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Peace, love and a little tax evasion: Founder of Pittsburgh donut business pleads guilty |

Peace, love and a little tax evasion: Founder of Pittsburgh donut business pleads guilty

When Ron Razete’s right-wing political views contradicted the hippie theme of his Peace, Love and Little Donuts business, it cost him some potential customers. When the shop’s $195,000 profit in 2010 contradicted his claims that he was unemployed and nearly bankrupt, it resulted in federal charges that could cost him eight years in prison.

Razete, 55, of Moon pleaded guilty in federal court Monday to underreporting his 2010 income for tax purposes and hiding his shop and its revenues from bankruptcy proceedings in 2011. As part of the plea, he will pay the IRS more than $40,000 and could face prison time.

Neither Razete nor his attorney, Laura Beth Gutnick, could be reached to comment on the plea or what effect it may have on the business.

Assistant U.S. Attorney Gregory C. Melucci said Razete reported his gross income for 2010 as $16,261, when his actual income from the doughnut business, which he and his wife opened on Smithfield Street in 2009, was more than $194,000.

In 2011, Razete filed for Chapter 7 bankruptcy, seeking to settle more than $400,000 in debts, Melucci said. But when disclosing his assets and income, Razete didn’t include any property or income associated with the doughnut shop or its franchises.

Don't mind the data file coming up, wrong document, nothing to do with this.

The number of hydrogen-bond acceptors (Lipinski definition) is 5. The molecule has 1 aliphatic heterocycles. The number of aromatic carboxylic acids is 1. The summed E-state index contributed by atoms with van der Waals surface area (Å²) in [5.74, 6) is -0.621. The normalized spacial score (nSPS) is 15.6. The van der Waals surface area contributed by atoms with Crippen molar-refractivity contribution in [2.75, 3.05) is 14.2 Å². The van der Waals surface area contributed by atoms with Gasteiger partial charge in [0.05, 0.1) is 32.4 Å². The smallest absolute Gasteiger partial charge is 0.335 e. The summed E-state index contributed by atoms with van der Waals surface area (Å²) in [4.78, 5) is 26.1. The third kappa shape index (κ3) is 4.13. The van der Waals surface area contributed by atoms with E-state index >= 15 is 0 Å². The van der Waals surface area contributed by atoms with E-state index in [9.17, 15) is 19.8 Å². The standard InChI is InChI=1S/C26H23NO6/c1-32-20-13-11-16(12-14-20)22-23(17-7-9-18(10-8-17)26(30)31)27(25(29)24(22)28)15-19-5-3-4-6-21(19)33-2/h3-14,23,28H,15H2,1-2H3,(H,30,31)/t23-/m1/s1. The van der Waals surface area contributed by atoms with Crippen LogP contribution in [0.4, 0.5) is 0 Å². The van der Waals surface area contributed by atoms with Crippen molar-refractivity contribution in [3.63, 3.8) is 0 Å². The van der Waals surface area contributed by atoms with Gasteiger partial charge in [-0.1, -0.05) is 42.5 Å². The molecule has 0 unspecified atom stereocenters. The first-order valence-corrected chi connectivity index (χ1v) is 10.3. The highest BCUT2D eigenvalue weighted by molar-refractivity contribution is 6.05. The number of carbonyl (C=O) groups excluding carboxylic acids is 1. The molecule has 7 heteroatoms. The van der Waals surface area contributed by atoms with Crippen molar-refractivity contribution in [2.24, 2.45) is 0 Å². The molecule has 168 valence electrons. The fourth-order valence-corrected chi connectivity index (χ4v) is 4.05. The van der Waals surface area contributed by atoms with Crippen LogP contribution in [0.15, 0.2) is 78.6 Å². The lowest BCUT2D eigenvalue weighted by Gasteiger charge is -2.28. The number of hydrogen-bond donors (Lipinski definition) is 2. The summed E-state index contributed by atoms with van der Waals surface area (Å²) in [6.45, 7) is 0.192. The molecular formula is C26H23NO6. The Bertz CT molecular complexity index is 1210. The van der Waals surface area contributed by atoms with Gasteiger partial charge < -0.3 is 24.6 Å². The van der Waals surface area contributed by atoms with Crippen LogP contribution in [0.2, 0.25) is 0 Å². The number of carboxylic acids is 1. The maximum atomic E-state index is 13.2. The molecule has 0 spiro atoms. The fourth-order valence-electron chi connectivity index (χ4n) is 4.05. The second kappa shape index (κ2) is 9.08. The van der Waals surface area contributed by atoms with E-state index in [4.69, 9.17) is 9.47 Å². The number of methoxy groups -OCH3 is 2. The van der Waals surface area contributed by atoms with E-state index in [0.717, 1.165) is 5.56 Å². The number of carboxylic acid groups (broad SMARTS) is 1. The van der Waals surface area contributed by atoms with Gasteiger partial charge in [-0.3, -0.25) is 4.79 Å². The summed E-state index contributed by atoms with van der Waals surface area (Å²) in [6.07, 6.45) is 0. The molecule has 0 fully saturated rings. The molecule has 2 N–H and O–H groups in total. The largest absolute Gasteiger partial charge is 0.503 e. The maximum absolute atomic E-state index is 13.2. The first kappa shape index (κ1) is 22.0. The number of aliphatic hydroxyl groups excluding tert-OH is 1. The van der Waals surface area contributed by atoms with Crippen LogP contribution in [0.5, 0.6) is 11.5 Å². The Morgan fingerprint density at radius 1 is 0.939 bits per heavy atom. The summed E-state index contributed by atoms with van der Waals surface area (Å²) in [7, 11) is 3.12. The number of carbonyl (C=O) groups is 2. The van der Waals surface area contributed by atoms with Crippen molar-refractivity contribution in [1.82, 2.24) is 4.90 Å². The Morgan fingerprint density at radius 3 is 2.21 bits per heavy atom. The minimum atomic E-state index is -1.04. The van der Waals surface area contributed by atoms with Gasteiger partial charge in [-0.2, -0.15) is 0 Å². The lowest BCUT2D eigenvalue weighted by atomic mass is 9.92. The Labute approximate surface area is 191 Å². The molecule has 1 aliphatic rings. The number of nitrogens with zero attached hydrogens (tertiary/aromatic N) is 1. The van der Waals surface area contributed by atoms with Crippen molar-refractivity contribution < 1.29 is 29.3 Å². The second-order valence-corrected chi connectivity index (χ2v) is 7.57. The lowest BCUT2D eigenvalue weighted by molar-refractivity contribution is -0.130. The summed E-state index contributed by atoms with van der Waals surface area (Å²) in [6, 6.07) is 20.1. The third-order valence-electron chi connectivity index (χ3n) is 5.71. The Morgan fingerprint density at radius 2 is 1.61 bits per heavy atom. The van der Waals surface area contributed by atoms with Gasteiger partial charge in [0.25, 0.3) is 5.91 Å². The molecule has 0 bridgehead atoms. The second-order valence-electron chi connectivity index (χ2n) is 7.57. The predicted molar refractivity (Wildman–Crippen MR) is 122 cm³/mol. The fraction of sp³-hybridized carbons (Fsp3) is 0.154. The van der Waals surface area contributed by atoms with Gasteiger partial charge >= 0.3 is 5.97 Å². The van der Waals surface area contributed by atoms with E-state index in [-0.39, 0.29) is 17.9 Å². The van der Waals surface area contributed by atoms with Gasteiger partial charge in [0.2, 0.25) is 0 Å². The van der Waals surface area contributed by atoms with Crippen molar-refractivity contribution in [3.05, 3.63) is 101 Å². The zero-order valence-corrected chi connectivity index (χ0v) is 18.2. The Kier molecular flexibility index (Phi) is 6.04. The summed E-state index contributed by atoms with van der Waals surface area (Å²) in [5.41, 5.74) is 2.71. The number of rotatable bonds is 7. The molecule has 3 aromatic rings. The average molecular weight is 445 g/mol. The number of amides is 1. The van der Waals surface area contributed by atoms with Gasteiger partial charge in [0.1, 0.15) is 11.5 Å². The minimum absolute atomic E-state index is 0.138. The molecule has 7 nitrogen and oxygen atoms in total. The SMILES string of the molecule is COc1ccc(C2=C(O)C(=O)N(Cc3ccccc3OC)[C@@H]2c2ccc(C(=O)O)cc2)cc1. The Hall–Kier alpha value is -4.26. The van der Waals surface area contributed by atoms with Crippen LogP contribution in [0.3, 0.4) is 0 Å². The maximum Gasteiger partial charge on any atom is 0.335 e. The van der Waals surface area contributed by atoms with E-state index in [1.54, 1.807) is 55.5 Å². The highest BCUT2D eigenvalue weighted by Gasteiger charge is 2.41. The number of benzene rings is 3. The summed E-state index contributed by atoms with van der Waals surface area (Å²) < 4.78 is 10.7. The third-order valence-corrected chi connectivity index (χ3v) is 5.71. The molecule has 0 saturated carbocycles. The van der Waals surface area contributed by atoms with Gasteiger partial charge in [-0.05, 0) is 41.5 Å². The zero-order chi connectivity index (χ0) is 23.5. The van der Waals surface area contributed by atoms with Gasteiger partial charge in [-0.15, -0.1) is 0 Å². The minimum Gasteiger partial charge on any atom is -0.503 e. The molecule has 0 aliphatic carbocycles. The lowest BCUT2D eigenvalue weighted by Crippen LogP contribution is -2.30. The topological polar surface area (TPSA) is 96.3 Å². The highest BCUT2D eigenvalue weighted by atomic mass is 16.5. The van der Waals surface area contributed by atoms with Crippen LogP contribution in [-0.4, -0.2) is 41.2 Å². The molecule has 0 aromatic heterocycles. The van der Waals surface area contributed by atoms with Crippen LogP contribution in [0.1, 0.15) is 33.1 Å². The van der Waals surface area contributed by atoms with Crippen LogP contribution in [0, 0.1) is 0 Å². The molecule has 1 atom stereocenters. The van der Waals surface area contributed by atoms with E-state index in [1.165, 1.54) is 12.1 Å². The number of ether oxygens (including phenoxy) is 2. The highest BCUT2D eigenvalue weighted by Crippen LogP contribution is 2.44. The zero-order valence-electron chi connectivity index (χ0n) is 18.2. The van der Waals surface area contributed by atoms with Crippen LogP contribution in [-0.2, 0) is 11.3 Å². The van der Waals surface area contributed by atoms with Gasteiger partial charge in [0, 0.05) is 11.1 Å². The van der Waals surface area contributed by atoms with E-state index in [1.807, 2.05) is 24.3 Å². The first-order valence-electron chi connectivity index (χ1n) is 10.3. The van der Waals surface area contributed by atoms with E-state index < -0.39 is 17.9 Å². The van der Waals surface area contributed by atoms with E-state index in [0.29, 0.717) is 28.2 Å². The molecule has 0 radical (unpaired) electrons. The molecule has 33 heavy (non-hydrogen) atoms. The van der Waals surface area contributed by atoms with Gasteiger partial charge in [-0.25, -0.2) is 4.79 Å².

“They disclosed a business called ‘Marci’s Fun Foods,’ which closed in 2009,” Melucci said. “(Razetti) said he was self-employed/unemployed.”

When a trustee associated with the bankruptcy learned Razete was associated with the shop and its topping-heavy tiny pastries, Razete described it as only a “brand” he owned that made him less than $1,000 a month.

When it first opened, the store was controversial because of the contrast between its tie-dye “feed your inner hippie” theme and Razete’s views on politics and morals. In a post on his personal blog the day of Obama’s first inauguration, he wrote: “This crowd will not rest until Homosexuality is mainstream; until the Second Amendment is done away with; until abortion on demand is as common and accepted as going to the dentist; until sexual images and strip clubs line our streets and suburbs; until government education is started in the womb; until disagreement with their political party is ‘hate speech’ and becomes a crime; until they pass the Fairness Doctrine and rid the country of Conservative talk radio; until they transfer our sovereignty to the UN, etc. etc. etc.”

The blog has since been removed, but there were calls for boycotts among the LGBT community. Online reviews still mention Razete’s politics alongside the doughnuts.

“He was luring people in, in my opinion, with this peace, love and hippie attitude, and it worked,” said Sue Kerr, whose Pittsburgh Lesbian Correspondents blog was one of the first to draw attention to Razete.

The chain has since opened about 20 more franchised locations in Pennsylvania, Ohio, Florida, Tennessee, Oregon and Utah. Some of them, like the one in Pittsburgh’s Oakland neighborhood, tried to distance themselves from Razete, Kerr said.

Senior U.S. District Court Judge Donetta Ambrose set sentencing for Oct. 25. Razete could face a maximum sentence of 8 years in prison and a $500,000 fine, though prosecutors recommended 10 to 16 months of incarceration. The plea does not preclude the IRS from seeking additional penalties.

Ambrose agreed to release Razete pending his sentencing and will issue an order allowing him limited out-of-state travel to other Peace, Love and Little Donuts locations as needed.

Matthew Santoni is a Tribune-Review staff writer. Reach him at 412-391-0927 or [email protected].

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